• The slow 7, or whatever count works for you. Take these slow, very deep, soft breaths. Focusing 100% on your breath is cited as a great calming technique for particularly stressful, anxious situations. Do not rush these; allow time to complete the cycles. You can do this to yourself or talk someone else through it.
    • 4-4-4 technique. Breathe in, to a slow count of 4, hold for 4, breathe out for 4.
    • The paper bag alternative. It’s often said to hold a paper bag over our mouth and nose, if we’re in a state of panic, anxiety, taking very short quick breaths, getting light-headed and dizzy. What happens is the excess oxygen in our body/bloodstream taken in by the quick, sharp, short breaths, gets neutralised by the carbon dioxide temporarily breathed in that builds up in the paper bag. Who carries or has access to paper bags these days!
    However, a more practical way is to cup your hands, use a scarf or your sleeve, and place over your nose and mouth. This has the same affect but is easier, more practical and, discreet.

    Find out more techniques here: https://www.nhs.uk/conditions/stress-anxiety-depression/ways-relieve-stress/

    Try it out – experience the difference a cycle(s) of slow breathing makes.
    By simply adjusting or changing your posture, you can feel different, have a different impact or effect on others. 

    As an equestrian, you’ll know the impact of body language from working with horses, your own and theirs. How you are around them, your posture, body language, your way of being, whether working from the ground or on board, makes a difference, makes an impact on how they behave, respond etc.

    When you’re leading them, do they walk in your space or maintain a polite distance?  Do they stay out on the lunge or come in to you, and vice versa? Do they approach you in the field or walk away?  Do they politely move round the stable or barge? How do they respond to your riding position and, your change of position? What’s the impact of your seat in a transition, or your posture when jumping?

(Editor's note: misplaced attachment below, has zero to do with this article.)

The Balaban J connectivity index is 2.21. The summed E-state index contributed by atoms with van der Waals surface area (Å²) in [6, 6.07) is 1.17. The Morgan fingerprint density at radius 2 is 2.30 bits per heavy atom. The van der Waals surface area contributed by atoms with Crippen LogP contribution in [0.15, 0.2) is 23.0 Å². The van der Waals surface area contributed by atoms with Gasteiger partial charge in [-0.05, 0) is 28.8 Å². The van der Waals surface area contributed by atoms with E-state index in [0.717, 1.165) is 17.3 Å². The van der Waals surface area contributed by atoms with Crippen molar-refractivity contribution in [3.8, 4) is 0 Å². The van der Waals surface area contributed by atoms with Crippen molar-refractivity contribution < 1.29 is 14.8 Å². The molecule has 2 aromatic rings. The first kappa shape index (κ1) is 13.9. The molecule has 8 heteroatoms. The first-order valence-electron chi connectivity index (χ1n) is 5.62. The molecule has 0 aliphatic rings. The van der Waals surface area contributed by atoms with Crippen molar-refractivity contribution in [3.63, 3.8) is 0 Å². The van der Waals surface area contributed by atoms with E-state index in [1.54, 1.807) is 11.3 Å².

Your body language via your posture, whether standing or sitting, makes a difference to you, your impact on, and others’ perception of you.
    As it does on your horses, it will on the people around you! By simply adjusting or changing your posture, you can change a situation.
    Take a look at Amy Cuddy, the international body language expert’s TED talk, including the ‘power pose’ – one of the most popular TED talks of all time.

    A quick exercise:
  • sit/stand slumped, round shouldered, belly squashed, eyes downward.
  • Explore how you feel in that position for a minute or two. What words come to mind?
  • Then, sit/stand straight, lift up from under your ribs, shoulders gently back and down, feel the ground beneath your feet, head level, eyes forward.
  • Explore how you feel now.
  • Compare and contrast the two positions. Which one feels ‘better’? Which do you prefer?

  • When might this be useful?
    What mood are you in? Can you identify it? Are you OK with it, or do you want to change it, and to what? Is it affecting you/your work, others or even the horses?

    How do we regulate, change, alter our mood?